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Three former Minneapolis police officers charged with violating George Floyd’s civil rights are asking that their federal trials be separated from the trial of Derek Chauvin, who has already been convicted on state murder chargesBy AMY FORLITI Associated PressAugust 3, 2021, 8:03 PM• 3 min readShare to FacebookShare to TwitterEmail this articleMINNEAPOLIS — Three former Minneapolis police officers charged with violating George Floyd’s civil rights are asking that their federal trials be separated from the trial of Derek Chauvin, who has already been convicted on state murder charges for kneeling on Floyd’s neck as the Black man pleaded for air.Attorneys for J. Kueng and Tou Thao said in court filings Tuesday that their clients would be unfairly prejudiced if they went to trial alongside Chauvin. An attorney for Thomas Lane filed a motion asking to join in his co-defendants’ request.Keung’s attorney, Tom Plunkett, said evidence against Chauvin would confuse the jury and deprive Kueng of his right to a fair trial. He also said there is a conflict of interest due to Chauvin’s level of culpability in Floyd’s death, saying “the jurors will not be able to follow the Court’s instructions and compartmentalize the evidence as it related to Mr. Kueng.”A federal grand jury indicted Chauvin, Kueng, Thao and Lane in May, alleging they violated Floyd’s rights while acting under government authority as Floyd was restrained face-down, handcuffed and not resisting.The four officers were also charged in state court, where Chauvin’s trial was eventually separated from the others due to space restrictions during the COVID-19 pandemic. Chauvin was convicted of murder and manslaughter and was sentenced to 22 1/2 years in prison. The other three former officers face state trial next March on aiding and abetting counts.Floyd, 46, repeatedly said he couldn’t breathe as Chauvin pinned him to the ground on May 25, 2020. Kueng and Lane helped restrain Floyd; Kueng knelt on Floyd’s back, and Lane held Floyd’s legs. Thao held back bystanders and kept them from intervening during the 9 1/2-minute restraint that was captured on bystander video and led to worldwide protests and calls for change in policing.The federal indictment alleges Chauvin violated Floyd’s right to be free from unreasonable seizure and from unreasonable force by a police officer. Thao and Kueng are charged with violating Floyd’s right to be free from unreasonable seizure by not intervening to stop Chauvin as he knelt on Floyd’s neck. All four officers are charged for their failure to provide Floyd with medical care.The requests to separate the trials were filed with several other routine requests on Tuesday.Bob Paule, an attorney for Thao, suggested in his filing that he wants Thao to be tried apart from all of his co-defendants, including Chauvin. While his filing mentions only Chauvin by name, it says: “The jury will have insurmountable difficulty distinguishing the alleged acts of each defendant from the alleged acts of his co-defendants.”Paule said Thao’s Fifth Amendment right to not incriminate himself would be in jeopardy if the trials were held together.“Mr. Thao will obtain a fair and more impartial trial he is tried separately from his co-defendants,” Paule wrote.The officers are scheduled to be arraigned on Sept. 14. A trial date has not been set.Chauvin is also charged in a separate federal indictment alleging he violated the civil rights of a 14-year-old boy in 2017.———Find AP’s full coverage of the death of George Floyd at: https://apnews.com/hub/death-of-george-floyd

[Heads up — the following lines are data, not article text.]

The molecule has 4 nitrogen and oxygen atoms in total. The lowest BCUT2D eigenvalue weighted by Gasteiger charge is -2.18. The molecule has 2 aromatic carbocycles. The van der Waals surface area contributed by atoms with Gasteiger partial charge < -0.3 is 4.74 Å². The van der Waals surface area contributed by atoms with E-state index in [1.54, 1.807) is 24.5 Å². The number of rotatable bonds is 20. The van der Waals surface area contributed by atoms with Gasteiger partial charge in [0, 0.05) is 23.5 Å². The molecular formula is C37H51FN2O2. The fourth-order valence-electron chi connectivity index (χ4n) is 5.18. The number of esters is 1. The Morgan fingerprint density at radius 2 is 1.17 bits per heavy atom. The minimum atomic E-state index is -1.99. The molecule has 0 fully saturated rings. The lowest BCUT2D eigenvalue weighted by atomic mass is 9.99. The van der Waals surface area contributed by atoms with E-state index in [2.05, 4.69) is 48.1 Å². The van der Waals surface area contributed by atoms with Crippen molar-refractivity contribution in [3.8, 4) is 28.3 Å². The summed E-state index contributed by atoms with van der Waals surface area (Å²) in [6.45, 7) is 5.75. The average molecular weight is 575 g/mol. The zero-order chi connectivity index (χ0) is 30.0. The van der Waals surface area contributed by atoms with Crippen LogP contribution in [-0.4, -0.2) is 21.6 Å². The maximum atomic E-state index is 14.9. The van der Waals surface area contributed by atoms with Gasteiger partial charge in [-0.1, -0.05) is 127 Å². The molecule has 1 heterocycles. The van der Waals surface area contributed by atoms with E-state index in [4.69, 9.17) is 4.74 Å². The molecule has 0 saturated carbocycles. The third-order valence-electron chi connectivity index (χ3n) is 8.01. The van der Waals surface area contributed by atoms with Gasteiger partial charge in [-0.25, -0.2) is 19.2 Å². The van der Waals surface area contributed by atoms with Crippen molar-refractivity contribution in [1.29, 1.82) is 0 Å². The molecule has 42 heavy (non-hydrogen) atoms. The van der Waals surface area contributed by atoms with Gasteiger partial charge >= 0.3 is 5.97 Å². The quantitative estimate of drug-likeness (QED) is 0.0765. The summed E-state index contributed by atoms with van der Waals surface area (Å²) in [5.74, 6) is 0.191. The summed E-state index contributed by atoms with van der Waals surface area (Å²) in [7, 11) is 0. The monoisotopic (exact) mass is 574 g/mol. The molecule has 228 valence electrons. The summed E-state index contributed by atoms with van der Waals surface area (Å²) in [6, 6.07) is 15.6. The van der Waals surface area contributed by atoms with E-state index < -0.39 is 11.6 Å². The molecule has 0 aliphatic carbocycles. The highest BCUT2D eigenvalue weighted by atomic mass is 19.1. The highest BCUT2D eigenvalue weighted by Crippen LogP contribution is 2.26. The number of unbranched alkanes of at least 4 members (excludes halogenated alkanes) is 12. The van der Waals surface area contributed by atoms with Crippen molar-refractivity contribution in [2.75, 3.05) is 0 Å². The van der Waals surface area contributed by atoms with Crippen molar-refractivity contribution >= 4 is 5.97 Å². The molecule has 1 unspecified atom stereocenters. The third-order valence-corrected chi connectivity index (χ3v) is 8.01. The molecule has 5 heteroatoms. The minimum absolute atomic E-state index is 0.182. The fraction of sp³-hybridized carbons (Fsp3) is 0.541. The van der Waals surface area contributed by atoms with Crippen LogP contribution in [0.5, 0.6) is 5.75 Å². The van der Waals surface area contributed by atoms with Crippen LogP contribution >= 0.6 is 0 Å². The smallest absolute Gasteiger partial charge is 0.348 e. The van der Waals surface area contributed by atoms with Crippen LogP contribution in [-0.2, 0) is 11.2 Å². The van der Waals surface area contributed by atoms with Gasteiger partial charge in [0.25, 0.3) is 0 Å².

The Minnesota judge who oversaw the trial of Derek Chauvin is denying prosecutors’ request to rewrite his sentencing order as it relates to the children and teens who saw George Floyd’s deathBy AMY FORLITI Associated PressJuly 13, 2021, 8:57 PM• 4 min readShare to FacebookShare to TwitterEmail this articleMINNEAPOLIS — The Minnesota judge who oversaw the trial of Derek Chauvin is denying prosecutors’ request to rewrite his sentencing order as it relates to the four girls who saw George Floyd’s death, saying Tuesday that they may have been emotionally traumatized but that the state failed to prove it.Attorney General Keith Ellison wrote last week that he wasn’t seeking to change Chauvin’s 22 1/2-year sentence, but he asked Judge Peter Cahill to modify his sentencing order to remove suggestions that the teens and young girl were not traumatized. He cited research showing children process trauma differently from adults, and that adults tend to discount the impact of trauma on Black girls.Cahill denied that request Tuesday, saying Ellison’s mischaracterization of his sentencing order and the “tone and substance” of Ellison’s request necessitated a response. Cahill wrote that he never said the four girls were not traumatized, but instead said evidence at trial did not present any “objective indicia of trauma.”“It is certainly possible that the witnesses experienced some level of emotional trauma from this incident, but the State failed to prove it,” Cahill wrote. He also said that while Ellison pointed to research that shows adults view Black girls as less innocent and less in need of protection, no evidence of that was presented prior to Chauvin’s sentencing.“Be that as it may, it is the State that is injecting supposed racial presumptions in this case, not this Court,” Cahill wrote. He said his sentencing order never mentions the race or ethnicity of the girls. He said the youngest, who was 9 years old at the time, and her then-17-year-old cousin are Black, but the other two teenagers, who are now 18, are white.“Whether ‘adultification’ of ‘Black girls’ is, as the State insists, ‘common in American society, including in the criminal justice system,’ this Court emphatically rejects the implication that it played any part in the Court’s sentencing decision,” Cahill wrote.He also said that while Ellison complains that the court did not hold a separate sentencing hearing, prosecutors had a right to request one but did not.Ellison’s office said Tuesday that it is reviewing the judge’s order.As part of his sentencing order, Cahill noted he had previously found aggravating factors that allowed him to sentence Chauvin to 10 years above the penalty presumed under state sentencing guidelines. He wrote that two of those factors justified a higher sentence: Chauvin’s abuse of his position of trust or authority as an officer, and his particularly cruel treatment of Floyd.Cahill also found the presence of children at the scene was an aggravating factor, but didn’t justify a longer sentence. He agreed with the defense that the girls were free to leave at any time, and said the prosecution’s evidence didn’t establish that they had been traumatized. He noted that two were seen smiling and laughing as officers kept Floyd pinned down.But Ellison wrote that Darnella Frazier, who shot a widely seen social media video of Floyd’s restraint, broke down crying on the stand while Alyssa Funari testified she had been unable to return to the scene since.“This evidence supports a commonsense conclusion: After they witnessed a brutal, minuteslong murder committed by police officers, the children suffered trauma,” Ellison wrote last week.Cahill said the court is constrained in ways “the media, the pundit class, and prosecutors are not.” He wrote that he can’t act on personal opinion, assumptions or presumptions, but has a duty to apply the law to the evidence and facts in the case and impose a sentence that is rational and just, helps to promote public safety and is proportional to the severity of the offense.He said that during sentencing, he explicitly said Chauvin’s sentence was not intended to “send a message.” He added the presence of the four underage girls was not a substantial and compelling reason for a longer sentence.———Find AP’s full coverage of the death of George Floyd at: https://apnews.com/hub/death-of-george-floyd